I know, I know. If I start putting pictures of flowers on the blog people will be expecting Latin names and all sorts.
Me, I’ve a stockman, or even more precisely a cowman. So looking at these flowers from a bovine perspective, they should perhaps be called, ‘piquant, with a slight peppery aftertaste’ or something similar.
But yes, all along the hedges the snowdrops are well out and the daffodils are heavy in bud and spring’s about to burst upon us.
And the Met Office is making dire predictions along the lines that ‘Winter is coming’ and by this time next week travel in the UK will be impossible for anybody who cannot hitch their huskies to a dog sled. As an aside I cannot somehow envisage Border Collies taking well to the role of a sledge dog. But if you ever have your sled pulled by sheep I know no better dog to ensure things keep moving briskly and in the right direction.
Well it’s still February and I’ve known March be grim before.
And of course, in theory, on the First of March the ewes should start lambing. As it is, everything is ready for them. All the pens are washed out, disinfected and bedded, straw is in place ready for further bedding round, and in theory everything is ready.
So every morning when I feed our expectant mothers I try to see if there’s anybody looking particularly close to lambing. To be honest this is all a bit hit and miss. I’m the one putting feed out for them; so my view of the ewes is the front end moving towards me at speed as part of a solid phalanx of other equally peckish sheep.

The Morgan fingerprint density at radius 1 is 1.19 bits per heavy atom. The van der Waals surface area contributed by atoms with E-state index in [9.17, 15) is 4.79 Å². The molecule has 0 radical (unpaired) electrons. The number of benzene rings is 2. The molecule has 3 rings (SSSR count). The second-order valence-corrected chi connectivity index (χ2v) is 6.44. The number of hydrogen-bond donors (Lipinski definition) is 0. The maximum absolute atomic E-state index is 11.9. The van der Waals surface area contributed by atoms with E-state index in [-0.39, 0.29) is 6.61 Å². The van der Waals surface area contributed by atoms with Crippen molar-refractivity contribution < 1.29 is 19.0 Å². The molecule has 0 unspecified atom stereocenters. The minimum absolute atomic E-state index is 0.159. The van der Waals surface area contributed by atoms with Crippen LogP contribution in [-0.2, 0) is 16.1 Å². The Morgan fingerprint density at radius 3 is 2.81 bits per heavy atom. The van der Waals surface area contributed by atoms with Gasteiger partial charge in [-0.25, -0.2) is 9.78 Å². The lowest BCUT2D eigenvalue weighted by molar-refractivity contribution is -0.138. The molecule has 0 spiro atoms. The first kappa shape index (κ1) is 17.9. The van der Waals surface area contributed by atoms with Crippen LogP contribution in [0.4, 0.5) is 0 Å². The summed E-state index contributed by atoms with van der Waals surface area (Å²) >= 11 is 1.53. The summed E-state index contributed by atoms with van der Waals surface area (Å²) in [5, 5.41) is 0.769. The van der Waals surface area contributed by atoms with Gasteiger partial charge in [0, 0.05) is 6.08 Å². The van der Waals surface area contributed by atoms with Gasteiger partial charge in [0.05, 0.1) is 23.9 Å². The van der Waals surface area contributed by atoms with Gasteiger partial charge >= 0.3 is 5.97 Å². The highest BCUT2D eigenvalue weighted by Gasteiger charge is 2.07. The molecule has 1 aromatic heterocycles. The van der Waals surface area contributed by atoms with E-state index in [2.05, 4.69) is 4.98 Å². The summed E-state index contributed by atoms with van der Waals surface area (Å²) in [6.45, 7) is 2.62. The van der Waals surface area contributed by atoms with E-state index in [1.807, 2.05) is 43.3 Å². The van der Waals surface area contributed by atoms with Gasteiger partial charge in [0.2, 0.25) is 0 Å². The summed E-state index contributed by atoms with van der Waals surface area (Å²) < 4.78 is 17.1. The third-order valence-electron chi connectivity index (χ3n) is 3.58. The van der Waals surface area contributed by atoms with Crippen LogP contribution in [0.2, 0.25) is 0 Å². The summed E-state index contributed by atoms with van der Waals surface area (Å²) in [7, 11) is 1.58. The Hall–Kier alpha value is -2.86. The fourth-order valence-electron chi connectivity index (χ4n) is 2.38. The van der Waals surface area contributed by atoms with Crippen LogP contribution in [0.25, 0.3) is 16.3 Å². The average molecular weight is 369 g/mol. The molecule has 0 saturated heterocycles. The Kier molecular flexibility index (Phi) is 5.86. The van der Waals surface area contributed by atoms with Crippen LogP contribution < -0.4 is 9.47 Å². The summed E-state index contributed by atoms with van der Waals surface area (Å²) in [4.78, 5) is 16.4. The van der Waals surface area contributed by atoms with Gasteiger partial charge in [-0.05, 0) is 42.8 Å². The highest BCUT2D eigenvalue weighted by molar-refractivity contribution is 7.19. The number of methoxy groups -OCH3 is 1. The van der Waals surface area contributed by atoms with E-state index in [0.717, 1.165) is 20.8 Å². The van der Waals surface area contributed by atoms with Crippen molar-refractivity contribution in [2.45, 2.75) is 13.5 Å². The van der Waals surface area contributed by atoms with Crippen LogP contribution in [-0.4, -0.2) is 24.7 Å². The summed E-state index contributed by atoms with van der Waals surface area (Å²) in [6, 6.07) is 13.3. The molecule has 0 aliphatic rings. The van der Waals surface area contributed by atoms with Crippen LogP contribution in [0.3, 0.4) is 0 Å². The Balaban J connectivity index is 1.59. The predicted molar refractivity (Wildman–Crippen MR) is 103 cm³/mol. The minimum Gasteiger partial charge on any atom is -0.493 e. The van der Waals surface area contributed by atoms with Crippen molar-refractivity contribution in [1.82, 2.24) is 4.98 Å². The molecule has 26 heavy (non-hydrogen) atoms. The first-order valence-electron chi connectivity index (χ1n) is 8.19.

Now it may be possible, if you reach a certain level of shepherding, to be able to tell how far off giving birth a ewe is by the hang of her lugs or the bags under her eyes, but between ourselves I suspect it isn’t. So instead when they’re eating, I circle the group once on the quad just to see if I notice anything, and then go and tour the rest of the fields they’re in to make sure nobody has slunk off on her own to lamb in a snug corner somewhere.
But anyway, early next week we’ll fetch the ewes in and go through them. Those who look like they’ll be lambing first will stay inside then until they’ve lambed. (Especially if the weather does get bad.) Those who’re obviously furthest from lambing will go back outside. They’ve got shelter, silage and feed and they’ll be OK there unless we have the sort of snow this area hasn’t seen since 1947.
Personally I think snow looks wonderful in photographs. But between ourselves I prefer water in a liquid state.
Ask yourself, does she look like a potential sledge dog to you?
As one of the reviewers commented, “Another great collection of bite-sized tales from the author’s farming life. (The first one being ‘Sometimes I dit’s and thinks’)
A gentle sharing of observations from a sheep farmer (and his collie)
More wry observations of animals and humans!”